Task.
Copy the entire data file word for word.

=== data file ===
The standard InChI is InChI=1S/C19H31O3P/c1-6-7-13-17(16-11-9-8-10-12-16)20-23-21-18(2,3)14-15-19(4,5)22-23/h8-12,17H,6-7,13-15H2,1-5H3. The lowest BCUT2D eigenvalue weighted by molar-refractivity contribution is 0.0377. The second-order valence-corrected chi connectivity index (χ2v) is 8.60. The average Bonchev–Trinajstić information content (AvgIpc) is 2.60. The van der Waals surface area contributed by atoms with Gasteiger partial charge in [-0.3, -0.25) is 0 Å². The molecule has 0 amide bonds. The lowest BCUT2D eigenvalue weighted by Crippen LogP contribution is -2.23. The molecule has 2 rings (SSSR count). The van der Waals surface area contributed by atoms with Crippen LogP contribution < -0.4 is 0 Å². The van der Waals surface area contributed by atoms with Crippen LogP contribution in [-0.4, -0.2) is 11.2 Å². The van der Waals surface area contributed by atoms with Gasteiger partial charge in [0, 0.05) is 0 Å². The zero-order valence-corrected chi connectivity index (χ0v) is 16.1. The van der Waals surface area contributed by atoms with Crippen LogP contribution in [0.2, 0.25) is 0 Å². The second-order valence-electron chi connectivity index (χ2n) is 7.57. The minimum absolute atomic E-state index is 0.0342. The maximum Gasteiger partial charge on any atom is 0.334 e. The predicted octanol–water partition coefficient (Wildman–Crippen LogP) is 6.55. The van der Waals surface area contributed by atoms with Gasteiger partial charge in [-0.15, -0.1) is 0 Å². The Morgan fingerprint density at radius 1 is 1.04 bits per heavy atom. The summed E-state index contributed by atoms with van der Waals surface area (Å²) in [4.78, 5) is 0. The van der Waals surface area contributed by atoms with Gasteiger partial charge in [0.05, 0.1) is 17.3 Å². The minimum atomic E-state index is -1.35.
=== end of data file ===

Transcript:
The standard InChI is InChI=1S/C19H31O3P/c1-6-7-13-17(16-11-9-8-10-12-16)20-23-21-18(2,3)14-15-19(4,5)22-23/h8-12,17H,6-7,13-15H2,1-5H3. The lowest BCUT2D eigenvalue weighted by molar-refractivity contribution is 0.0377. The second-order valence-corrected chi connectivity index (χ2v) is 8.60. The average Bonchev–Trinajstić information content (AvgIpc) is 2.60. The van der Waals surface area contributed by atoms with Gasteiger partial charge in [-0.3, -0.25) is 0 Å². The molecule has 0 amide bonds. The lowest BCUT2D eigenvalue weighted by Crippen LogP contribution is -2.23. The molecule has 2 rings (SSSR count). The van der Waals surface area contributed by atoms with Crippen LogP contribution < -0.4 is 0 Å². The van der Waals surface area contributed by atoms with Crippen LogP contribution in [-0.4, -0.2) is 11.2 Å². The van der Waals surface area contributed by atoms with Gasteiger partial charge in [0, 0.05) is 0 Å². The zero-order valence-corrected chi connectivity index (χ0v) is 16.1. The van der Waals surface area contributed by atoms with Crippen LogP contribution in [0.2, 0.25) is 0 Å². The second-order valence-electron chi connectivity index (χ2n) is 7.57. The minimum absolute atomic E-state index is 0.0342. The maximum Gasteiger partial charge on any atom is 0.334 e. The predicted octanol–water partition coefficient (Wildman–Crippen LogP) is 6.55. The van der Waals surface area contributed by atoms with Gasteiger partial charge in [-0.15, -0.1) is 0 Å². The Morgan fingerprint density at radius 1 is 1.04 bits per heavy atom. The summed E-state index contributed by atoms with van der Waals surface area (Å²) in [4.78, 5) is 0. The van der Waals surface area contributed by atoms with Gasteiger partial charge in [0.05, 0.1) is 17.3 Å². The minimum atomic E-state index is -1.35.